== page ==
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Tuesday, March 20, 2012

The Nicki Minaj Project

If you've talked to me about poetry in the last month, it's quite possible that I have talked at length about my ongoing obsession with this video: "Stupid Hoe" by Nicki Minaj.

I didn't know who Nicki Minaj was until the Superbowl when she performed with Madonna and then I googled her and this video was the first one I watched. I watched it on a loop repeatedly for a few hours one day and thought, I'm gonna write a poem about this. Then that poem became a whole project based on the images, history, lyrics and anything contextual that the video and song bring up for me.

I aired what I call the panel screening of this Project at McKeown's bookstore on Friday, March 16th. Originally, the talk consisted of screening the video with me stopping and discussing the various points along the way in my poetic analysis of the "Stupid Hoe" video. The talk is called "Stupid Hoe (explicit)."  The store where I wanted to perform the piece does not have wi-fi, so I had to compromise and made a power point with the audio from the song.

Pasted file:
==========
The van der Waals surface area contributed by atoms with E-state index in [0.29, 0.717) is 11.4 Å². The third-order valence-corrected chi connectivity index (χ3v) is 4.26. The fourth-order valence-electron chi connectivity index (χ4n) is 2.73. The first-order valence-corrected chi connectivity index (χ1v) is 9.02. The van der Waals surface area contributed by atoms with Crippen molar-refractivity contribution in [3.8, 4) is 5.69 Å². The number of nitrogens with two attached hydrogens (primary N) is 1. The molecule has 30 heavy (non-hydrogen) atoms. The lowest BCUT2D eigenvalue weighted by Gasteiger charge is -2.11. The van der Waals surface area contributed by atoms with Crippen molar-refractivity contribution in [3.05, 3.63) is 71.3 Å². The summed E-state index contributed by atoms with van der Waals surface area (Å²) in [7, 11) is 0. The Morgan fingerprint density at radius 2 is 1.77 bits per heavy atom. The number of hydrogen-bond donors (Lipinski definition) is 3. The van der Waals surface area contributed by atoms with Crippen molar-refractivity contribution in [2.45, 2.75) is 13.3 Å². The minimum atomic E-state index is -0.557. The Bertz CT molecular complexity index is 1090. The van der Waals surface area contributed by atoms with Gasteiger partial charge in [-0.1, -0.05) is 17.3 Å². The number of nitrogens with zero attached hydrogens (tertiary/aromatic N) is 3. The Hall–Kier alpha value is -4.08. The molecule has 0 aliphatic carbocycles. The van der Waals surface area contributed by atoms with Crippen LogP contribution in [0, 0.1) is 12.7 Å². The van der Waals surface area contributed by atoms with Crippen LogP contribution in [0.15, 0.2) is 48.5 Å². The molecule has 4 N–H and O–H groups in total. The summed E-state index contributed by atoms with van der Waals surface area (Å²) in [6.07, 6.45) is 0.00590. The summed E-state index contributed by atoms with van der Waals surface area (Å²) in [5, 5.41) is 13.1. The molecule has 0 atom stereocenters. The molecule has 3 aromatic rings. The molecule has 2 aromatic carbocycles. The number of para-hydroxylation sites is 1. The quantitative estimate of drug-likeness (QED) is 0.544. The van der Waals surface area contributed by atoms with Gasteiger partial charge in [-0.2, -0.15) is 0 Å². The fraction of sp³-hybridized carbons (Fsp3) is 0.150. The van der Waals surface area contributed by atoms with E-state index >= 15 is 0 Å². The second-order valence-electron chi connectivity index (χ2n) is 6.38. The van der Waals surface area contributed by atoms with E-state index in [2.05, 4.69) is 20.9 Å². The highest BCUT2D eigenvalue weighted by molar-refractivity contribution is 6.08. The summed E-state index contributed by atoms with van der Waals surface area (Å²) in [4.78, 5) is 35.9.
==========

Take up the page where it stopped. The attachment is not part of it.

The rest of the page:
Nicki Minaj: some tribe: this wicked talk back

One of the items I talk about in the beginning of the video is Kate Durbin's project Gaga Stigmata, which is an incredible resource for being able to talk about media imagery and the rise of the "pop star" as well as the art that is being created in this context. I was drawn to a particular piece by a doctoral candidate in theological studies Peter Klein who discusses the use of religion in Lady Gaga's performances and persona. He states that she is both deadly serious and mocking in her rebuttals and insertion of religious phenomena and ritual in her performance and even outside the performance (if there is an outside that we view) in her persona. I'm not a Lady Gaga fan, so I can't really speak to the articles and all the things happening on Durbin's site, but I'm intrigued by it as a construct for thinking about language, theatrics, poetry and politics. I think the same idea of Klein's thesis applies to this project as inhabiting both a space for the absurd and the serious, a place of inquiry that can also laugh and poke fun at exactly what is being uncovered and deconstructed.